Why therapists can’t prevent violence

via Wikimedia Commons[Originally published May 2014.] Last week in Isla Vista, California, Elliot Rodger killed six people before taking his own life. His family says he was seeing multiple therapists. Meanwhile, in the California legislature, discussion of a bill that would mandate additional suicide prevention training for therapists has focused on research showing that more than 30% of those who commit suicide had seen a mental health professional within the past year. Why can’t therapists do more to stop violence among our own clients?

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I took the California MFT Clinical Exam and the National MFT Exam. Here’s how they compare.

Sarah Pflug via Burst / Licensed under Creative Commons ZeroI just took the California MFT Clinical Exam and the National MFT Exam within a month of each other. When scheduling both of these exams, my hope was that I could study once, and then ace both. Here, I’ll outline the similarities and differences I noticed between the two exams.

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Graham-Cassidy health care bill would be disastrous for US mental health care

US Capitol domeThe US Senate may take action this week on the Graham-Cassidy health care bill, a last-ditch effort by Senate Republicans to repeal and replace the Affordable Care Act. If Graham-Cassidy becomes law, the consequences for US mental health providers and their clients would be disastrous.

The nonpartisan Congressional Budget Office will not score the bill before a September 30 deadline for Senators to vote on it. But estimates suggest that under the bill, at least 16 million Americans would lose health insurance entirely after 10 years, given the bill’s similarity to prior Republican health care bills. This would leave millions paying out of pocket for mental health care that is currently covered by insurance.

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“At least it’s not cancer.”

Courtesy Emma JaegleI was working in a residential treatment center for teens. It was a typical mid-week day, and I was supervising “school time,” a period where clients are able to work on their treatment assignments and homework from their schools back home. Often during this hour, the primary therapists would pull the clients for individual sessions. I happened to know that today was the day that Nicole* was going to be given her diagnosis of depression, and I was prepared to help her process her emotions should she need coaching after her return from session. Sure enough, Nicole returned from her therapist’s office with a solemn look on her face. When she sat down away from her peers, I walked over to her and asked, “How did it go?”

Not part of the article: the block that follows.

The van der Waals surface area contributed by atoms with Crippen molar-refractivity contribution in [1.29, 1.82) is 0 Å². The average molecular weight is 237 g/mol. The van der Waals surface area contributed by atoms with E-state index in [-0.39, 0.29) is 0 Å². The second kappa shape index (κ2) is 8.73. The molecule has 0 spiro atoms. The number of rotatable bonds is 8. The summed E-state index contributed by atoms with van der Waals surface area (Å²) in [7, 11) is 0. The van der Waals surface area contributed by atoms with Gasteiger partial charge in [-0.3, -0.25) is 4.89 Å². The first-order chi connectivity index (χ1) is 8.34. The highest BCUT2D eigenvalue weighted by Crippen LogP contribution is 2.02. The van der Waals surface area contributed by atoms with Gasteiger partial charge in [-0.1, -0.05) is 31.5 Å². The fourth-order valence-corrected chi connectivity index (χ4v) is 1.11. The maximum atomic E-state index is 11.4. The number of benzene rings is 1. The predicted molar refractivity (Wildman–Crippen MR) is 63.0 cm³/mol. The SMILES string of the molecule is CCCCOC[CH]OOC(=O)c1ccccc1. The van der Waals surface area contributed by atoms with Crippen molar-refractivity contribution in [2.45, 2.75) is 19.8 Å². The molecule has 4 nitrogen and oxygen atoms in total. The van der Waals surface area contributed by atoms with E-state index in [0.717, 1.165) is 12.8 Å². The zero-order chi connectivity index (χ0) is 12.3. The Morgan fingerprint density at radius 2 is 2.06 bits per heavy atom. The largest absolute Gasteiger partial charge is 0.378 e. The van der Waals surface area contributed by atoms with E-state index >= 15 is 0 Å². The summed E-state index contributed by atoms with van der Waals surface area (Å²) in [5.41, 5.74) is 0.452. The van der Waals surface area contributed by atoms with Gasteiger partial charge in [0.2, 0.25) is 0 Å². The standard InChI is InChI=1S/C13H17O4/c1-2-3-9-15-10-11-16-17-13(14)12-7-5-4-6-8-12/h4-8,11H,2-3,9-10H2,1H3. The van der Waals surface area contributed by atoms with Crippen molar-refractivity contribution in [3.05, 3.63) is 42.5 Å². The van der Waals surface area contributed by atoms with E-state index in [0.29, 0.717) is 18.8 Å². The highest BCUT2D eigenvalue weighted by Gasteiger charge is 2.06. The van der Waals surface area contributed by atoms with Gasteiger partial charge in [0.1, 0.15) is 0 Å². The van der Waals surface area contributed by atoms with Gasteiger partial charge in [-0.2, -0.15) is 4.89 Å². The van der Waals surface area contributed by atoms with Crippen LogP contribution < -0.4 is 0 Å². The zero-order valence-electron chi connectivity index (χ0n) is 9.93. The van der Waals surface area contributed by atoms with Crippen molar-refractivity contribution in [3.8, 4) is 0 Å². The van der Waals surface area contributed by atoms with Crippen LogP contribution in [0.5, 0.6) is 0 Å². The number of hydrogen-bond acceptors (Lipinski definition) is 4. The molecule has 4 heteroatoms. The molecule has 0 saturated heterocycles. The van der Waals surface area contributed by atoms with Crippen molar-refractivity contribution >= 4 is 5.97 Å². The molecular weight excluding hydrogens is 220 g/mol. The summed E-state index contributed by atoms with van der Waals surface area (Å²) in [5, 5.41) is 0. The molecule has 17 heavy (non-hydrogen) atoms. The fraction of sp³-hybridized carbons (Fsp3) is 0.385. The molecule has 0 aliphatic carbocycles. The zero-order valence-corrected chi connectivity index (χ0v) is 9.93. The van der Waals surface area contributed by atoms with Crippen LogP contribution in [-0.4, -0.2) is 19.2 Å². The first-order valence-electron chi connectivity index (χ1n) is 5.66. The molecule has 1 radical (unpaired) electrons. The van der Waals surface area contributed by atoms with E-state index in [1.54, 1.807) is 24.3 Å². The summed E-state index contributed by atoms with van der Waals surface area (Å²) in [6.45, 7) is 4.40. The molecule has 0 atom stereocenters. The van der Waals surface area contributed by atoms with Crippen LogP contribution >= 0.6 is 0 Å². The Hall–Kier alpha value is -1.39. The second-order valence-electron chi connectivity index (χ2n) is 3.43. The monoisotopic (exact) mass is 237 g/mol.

She let out a sigh, “Well, I found out my diagnosis.”

I nodded. “I see. What’s that like for you?”

“I guess it’s better to know what’s going on and have an explanation for everything. At least it’s not like I have cancer!”

That comment gave me pause. I thought: But I have cancer.

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Talkspace forces therapists to break rules. The rules may be the problem.

Matthew Henry / Burst / Licensed under Creative Commons ZeroApp-based therapy platforms may well represent the next evolution of psychotherapy practice. I praised Talkspace a few years ago for offering access to mental health care for many who otherwise would never find their way to a therapist’s office. But the platforms — Talkspace, Betterhelp, and the like — have run into controversy over their confidentiality policies. Therapists using these apps may have little to no ready access to the client’s full name, address, or other information necessary in an emergency.

Read moreTalkspace forces therapists to break rules. The rules may be the problem.